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Sheppard Mullin Helps Expand Absentee Voting Options For Voters With Disabilities In West Virginia


Sheppard, Mullin, Richter & Hampton LLP, the Washington Lawyers’ Committee for Civil Rights and Urban Affairs, and Disability Rights of West Virginia (DRWV) successfully advocated on behalf of the American Council of the Blind and worked with Governor Justice and the West Virginia legislature to expand absentee voting options for residents with disabilities. SB 94, which Governor Justice signed yesterday, makes West Virginia the first state to allow prospective voters with physical disabilities the right to vote independently and privately by absentee ballot using a smartphone app such as Voatz, which is already available to uniformed service members stationed overseas and other absentee voters. This bill ensures that West Virginia voters with disabilities have equal access to absentee ballots ahead of the May 2020 primary election.

“The West Virginia Secretary of State and Legislature were eager to join with us to find reasonable accommodations for voters with disabilities so that they can vote from home using proven, secure technology,” said Steven Hollman, Sheppard Mullin partner, who, along with Sheppard Mullin associate James Bierman, Jr., is representing the American Council of the Blind pro bono. “This is a real game-changer, particularly where voting locations are not as accessible as they could be.”

Before SB 94, West Virginia’s absentee ballot program posed several challenges for voters with physical disabilities. Voters were required to physically complete a paper ballot – reading standard text, filling out the ballot by hand, physically sealing and certifying the ballot and mailing the ballot to the appropriate voting official – all of which are barriers to accessibility. Individuals with disabilities wishing to exercise their right to vote were forced to seek assistance to cast their votes, depriving them of the right to cast their ballots privately and independently, which violated the Americans with Disabilities Act.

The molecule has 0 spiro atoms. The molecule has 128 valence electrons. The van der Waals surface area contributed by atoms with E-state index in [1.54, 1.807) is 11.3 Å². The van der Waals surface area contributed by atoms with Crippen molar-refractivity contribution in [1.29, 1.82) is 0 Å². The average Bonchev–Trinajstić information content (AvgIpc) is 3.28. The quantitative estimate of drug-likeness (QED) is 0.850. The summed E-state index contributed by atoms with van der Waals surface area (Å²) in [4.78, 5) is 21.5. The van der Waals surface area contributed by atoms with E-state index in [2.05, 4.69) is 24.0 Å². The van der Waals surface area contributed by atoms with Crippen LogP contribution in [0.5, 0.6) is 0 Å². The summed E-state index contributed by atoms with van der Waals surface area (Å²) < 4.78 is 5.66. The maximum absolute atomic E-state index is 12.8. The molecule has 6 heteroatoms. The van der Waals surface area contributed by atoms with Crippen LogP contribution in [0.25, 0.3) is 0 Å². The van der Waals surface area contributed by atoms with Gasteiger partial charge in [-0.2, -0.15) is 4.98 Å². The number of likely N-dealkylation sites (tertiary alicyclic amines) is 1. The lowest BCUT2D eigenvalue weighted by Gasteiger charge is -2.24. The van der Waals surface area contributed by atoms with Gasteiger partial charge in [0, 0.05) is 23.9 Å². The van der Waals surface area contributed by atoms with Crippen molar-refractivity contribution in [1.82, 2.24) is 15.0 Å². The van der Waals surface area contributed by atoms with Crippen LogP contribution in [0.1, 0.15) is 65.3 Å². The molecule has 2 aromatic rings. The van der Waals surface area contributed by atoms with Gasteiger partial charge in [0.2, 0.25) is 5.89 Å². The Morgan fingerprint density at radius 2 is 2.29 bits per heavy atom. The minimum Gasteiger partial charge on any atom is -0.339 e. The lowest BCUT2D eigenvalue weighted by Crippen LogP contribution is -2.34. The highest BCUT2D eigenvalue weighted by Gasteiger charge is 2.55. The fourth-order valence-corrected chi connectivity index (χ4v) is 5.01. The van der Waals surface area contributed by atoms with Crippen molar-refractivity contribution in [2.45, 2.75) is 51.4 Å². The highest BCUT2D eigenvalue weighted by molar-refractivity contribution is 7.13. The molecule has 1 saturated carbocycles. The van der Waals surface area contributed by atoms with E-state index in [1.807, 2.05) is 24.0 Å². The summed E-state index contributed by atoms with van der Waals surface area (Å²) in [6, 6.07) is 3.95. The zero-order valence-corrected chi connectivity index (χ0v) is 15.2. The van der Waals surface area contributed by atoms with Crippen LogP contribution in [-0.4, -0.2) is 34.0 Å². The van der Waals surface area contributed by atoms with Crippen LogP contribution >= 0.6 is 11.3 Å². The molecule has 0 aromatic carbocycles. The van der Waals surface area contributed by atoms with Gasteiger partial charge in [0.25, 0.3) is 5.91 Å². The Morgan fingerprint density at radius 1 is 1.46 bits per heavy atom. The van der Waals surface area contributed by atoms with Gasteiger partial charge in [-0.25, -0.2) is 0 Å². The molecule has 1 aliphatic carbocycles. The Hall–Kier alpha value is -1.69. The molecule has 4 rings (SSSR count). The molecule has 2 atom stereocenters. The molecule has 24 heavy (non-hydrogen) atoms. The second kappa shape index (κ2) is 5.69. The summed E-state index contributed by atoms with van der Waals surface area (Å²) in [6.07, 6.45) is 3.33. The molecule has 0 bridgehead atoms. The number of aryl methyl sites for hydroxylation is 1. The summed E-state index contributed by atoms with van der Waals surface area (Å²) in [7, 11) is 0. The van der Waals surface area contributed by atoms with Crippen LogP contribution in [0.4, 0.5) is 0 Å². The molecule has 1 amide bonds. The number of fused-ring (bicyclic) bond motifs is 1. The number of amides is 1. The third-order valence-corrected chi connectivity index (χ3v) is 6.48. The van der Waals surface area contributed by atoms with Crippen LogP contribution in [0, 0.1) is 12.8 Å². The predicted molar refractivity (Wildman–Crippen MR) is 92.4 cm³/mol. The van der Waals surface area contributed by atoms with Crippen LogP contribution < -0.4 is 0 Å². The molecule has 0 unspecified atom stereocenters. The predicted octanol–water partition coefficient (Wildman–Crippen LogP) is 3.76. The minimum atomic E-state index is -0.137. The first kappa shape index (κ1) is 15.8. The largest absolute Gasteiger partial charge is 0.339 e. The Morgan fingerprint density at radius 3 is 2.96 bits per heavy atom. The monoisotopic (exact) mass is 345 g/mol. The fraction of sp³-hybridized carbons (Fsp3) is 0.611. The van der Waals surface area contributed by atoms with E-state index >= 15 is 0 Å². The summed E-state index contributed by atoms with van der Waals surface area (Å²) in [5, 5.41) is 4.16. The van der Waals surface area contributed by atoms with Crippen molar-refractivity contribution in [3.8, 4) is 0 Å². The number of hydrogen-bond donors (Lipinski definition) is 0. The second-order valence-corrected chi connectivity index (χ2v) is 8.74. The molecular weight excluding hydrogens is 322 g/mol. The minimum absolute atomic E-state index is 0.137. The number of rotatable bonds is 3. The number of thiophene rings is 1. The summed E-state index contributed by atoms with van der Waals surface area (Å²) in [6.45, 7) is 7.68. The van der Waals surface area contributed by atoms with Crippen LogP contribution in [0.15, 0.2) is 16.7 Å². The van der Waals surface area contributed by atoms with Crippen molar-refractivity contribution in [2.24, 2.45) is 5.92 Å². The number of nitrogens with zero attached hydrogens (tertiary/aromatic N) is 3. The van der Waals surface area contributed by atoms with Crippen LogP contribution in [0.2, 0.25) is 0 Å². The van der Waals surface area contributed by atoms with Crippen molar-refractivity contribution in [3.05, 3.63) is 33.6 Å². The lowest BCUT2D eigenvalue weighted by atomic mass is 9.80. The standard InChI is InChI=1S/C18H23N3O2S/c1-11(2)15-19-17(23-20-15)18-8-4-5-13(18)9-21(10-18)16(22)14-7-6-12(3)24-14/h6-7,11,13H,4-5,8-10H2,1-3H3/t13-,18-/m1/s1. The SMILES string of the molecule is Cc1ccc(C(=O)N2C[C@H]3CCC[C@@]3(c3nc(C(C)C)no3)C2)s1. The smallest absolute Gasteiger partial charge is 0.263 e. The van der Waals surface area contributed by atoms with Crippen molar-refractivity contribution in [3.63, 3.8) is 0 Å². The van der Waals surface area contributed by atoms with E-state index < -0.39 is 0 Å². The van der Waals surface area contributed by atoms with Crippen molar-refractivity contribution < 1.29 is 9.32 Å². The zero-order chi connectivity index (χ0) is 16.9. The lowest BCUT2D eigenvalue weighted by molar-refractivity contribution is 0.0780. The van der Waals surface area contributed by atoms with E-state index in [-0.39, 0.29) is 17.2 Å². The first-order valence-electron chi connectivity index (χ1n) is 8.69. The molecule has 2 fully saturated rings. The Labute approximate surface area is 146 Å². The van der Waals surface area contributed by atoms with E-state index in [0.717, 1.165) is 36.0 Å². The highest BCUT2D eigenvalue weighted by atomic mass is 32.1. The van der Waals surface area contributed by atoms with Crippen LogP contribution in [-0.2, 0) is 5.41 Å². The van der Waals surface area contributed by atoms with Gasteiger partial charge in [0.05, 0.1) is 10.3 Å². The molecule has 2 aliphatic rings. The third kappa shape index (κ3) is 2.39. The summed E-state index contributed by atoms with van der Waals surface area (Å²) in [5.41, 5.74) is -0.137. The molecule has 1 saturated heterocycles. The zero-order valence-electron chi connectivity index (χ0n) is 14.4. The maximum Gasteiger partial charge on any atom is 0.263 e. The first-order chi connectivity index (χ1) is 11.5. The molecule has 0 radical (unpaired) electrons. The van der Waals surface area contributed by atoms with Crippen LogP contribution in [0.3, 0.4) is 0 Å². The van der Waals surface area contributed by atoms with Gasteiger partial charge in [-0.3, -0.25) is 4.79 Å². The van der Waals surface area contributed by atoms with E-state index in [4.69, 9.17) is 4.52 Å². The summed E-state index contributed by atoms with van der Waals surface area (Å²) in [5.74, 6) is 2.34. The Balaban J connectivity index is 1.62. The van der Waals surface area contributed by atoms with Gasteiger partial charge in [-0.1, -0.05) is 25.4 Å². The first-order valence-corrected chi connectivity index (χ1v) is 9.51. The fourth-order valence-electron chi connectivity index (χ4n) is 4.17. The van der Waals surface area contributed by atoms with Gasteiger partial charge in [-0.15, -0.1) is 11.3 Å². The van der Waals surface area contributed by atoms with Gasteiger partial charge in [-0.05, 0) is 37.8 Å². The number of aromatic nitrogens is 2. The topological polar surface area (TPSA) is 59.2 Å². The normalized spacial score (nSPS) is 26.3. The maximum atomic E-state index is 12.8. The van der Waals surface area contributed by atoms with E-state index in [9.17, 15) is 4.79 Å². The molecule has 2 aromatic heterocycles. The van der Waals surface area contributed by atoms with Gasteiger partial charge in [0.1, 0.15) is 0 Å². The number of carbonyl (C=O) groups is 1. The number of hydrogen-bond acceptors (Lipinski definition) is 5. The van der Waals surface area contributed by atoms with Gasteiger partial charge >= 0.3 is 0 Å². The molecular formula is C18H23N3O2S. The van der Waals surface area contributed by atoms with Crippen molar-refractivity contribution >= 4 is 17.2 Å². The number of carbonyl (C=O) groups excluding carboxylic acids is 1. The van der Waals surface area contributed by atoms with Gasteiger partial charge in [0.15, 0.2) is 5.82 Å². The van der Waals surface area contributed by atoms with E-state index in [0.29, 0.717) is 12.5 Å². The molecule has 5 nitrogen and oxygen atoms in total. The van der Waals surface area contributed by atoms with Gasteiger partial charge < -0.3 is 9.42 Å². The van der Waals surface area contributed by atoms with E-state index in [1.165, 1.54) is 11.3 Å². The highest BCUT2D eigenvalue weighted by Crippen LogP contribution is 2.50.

With the passage of SB 94, voters with disabilities have the ability to receive, complete and return an absentee ballot electronically and they now have equal access to voting as their fellow West Virginians. In addition, the bill requires all counties to provide some form of online ballot-marking device to every voter at every polling location.

Sheppard Mullin has a long tradition of advocating for accessibility rights on behalf of persons with disabilities. This work includes:

  • Achieving a historic settlement with New York City requiring the New York taxi fleet, which was only 1.8% accessible, to become 50% accessible.
  • Successfully represented and tried a case on behalf of a class of 900,000 disabled residents in New York City alleging that New York City has failed to adequately plan for people with disabilities in emergencies. The remedy phase was settled with the City agreeing to the most comprehensive disaster plan ever established in the country.
  • Achieving a historic settlement on behalf of persons with disabilities in a lawsuit against New York City to make the City’s sidewalk curbs accessible.
  • Representing a class against New York City’s Metropolitan Transit Authority for failing to have a subway system that is accessible to people with mobility impairments.


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